The bright yellow silk, floor-length period gown worn by Monroe as “Kay Weston” in the final scene of the 1954 drama, River of No Return (20th Century Fox), co-starring Robert Mitchum, sold for $175,000 (estimate at $60,000-$80,000). Monroe’s black silk crepe, knee-length, short capped sleeved Henri Bendel cocktail dress with a plunging V neck and back, appearing to be the same dress she wore at the July 1958 press conference for her film, Some Like It Hot (estimate: $20,000 – $40,000) sold for $100,000.
Other auction highlights included: an Italian-style carved wood ornate corner chair used by the star in her final photo shoot in July 1962 with Life magazine that sold for $81,250,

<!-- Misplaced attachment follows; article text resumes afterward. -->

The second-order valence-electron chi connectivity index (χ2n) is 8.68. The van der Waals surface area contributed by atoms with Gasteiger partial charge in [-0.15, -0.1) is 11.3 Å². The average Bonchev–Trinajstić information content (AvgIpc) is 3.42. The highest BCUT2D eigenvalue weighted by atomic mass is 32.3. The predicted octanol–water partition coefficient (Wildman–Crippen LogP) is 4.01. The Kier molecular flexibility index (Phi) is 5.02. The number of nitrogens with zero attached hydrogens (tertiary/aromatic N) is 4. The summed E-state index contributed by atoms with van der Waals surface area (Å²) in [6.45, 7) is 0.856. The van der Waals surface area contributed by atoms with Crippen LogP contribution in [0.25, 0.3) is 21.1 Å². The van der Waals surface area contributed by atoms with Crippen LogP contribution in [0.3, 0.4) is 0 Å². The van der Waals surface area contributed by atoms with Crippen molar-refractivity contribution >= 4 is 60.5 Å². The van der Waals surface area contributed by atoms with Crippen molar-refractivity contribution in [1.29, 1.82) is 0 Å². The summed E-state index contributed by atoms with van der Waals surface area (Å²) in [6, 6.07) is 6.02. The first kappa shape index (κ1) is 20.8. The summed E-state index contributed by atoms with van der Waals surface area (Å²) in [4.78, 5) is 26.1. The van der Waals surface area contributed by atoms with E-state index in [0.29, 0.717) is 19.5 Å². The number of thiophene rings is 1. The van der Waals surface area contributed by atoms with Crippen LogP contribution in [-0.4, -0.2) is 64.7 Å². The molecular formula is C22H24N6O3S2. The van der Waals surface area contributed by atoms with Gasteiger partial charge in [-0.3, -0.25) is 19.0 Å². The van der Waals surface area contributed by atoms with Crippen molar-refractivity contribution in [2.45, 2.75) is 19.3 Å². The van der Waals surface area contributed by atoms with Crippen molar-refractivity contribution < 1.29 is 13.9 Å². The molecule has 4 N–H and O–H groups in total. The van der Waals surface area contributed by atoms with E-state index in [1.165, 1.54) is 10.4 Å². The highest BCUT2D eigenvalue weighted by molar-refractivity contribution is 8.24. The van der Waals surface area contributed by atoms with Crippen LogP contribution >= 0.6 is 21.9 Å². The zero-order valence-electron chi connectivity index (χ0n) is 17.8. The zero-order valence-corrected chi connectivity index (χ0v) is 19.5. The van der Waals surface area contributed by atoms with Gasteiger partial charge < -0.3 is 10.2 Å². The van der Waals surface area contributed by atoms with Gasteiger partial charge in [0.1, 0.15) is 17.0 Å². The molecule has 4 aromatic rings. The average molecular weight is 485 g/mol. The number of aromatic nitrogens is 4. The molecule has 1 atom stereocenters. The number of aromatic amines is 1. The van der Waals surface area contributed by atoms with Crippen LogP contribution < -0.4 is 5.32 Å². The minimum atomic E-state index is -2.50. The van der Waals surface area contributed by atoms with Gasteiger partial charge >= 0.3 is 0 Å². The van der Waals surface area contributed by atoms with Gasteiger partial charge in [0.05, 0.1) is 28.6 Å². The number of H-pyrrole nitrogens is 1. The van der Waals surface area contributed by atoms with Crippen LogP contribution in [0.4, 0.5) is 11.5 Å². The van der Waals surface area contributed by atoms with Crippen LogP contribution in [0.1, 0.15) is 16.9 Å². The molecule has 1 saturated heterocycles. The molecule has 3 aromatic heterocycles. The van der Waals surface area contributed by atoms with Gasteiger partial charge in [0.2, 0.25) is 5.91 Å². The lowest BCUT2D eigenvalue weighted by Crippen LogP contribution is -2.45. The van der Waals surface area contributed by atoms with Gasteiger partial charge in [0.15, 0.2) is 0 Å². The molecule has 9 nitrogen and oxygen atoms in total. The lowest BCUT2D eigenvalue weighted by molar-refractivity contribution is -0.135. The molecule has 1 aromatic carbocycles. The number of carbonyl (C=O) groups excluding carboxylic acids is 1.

ten times it original estimate of $8,000; a mint green jersey silk Emilio Pucci skirt and top ensemble that sold for $46,875, well over its original estimate of $6,000; a brown and olive green striped couch used in her psychiatrist Dr. Ralph Greenson’s office during the time he treated the star that sold for $11,250, well over its estimate of $1,000; a black with blue satin bows bathing suit labeled “Metro-Goldwyn-Mayer / M. Monroe” that sold for $11,250; a crème-colored umbrella with a wooden hook handle used by the star then-called Norma Jeane in 1949 when Andre De Dienes took photographs of her at Jones Beach and at Tobay Beach on Long Island in New York that sold for $21,875, seven times over its original estimate of $3,000; a black silk jersey fabric with a gold and black “lace” print bathing suit worn by Monroe in the 1951 film, Let’s Make It Legal (20th Century Fox) that sold for $37,500 (estimate: $10,000 – $20,000) and more. The collection consisting of 115 of her most glamourous and personal items were sold at no reserve.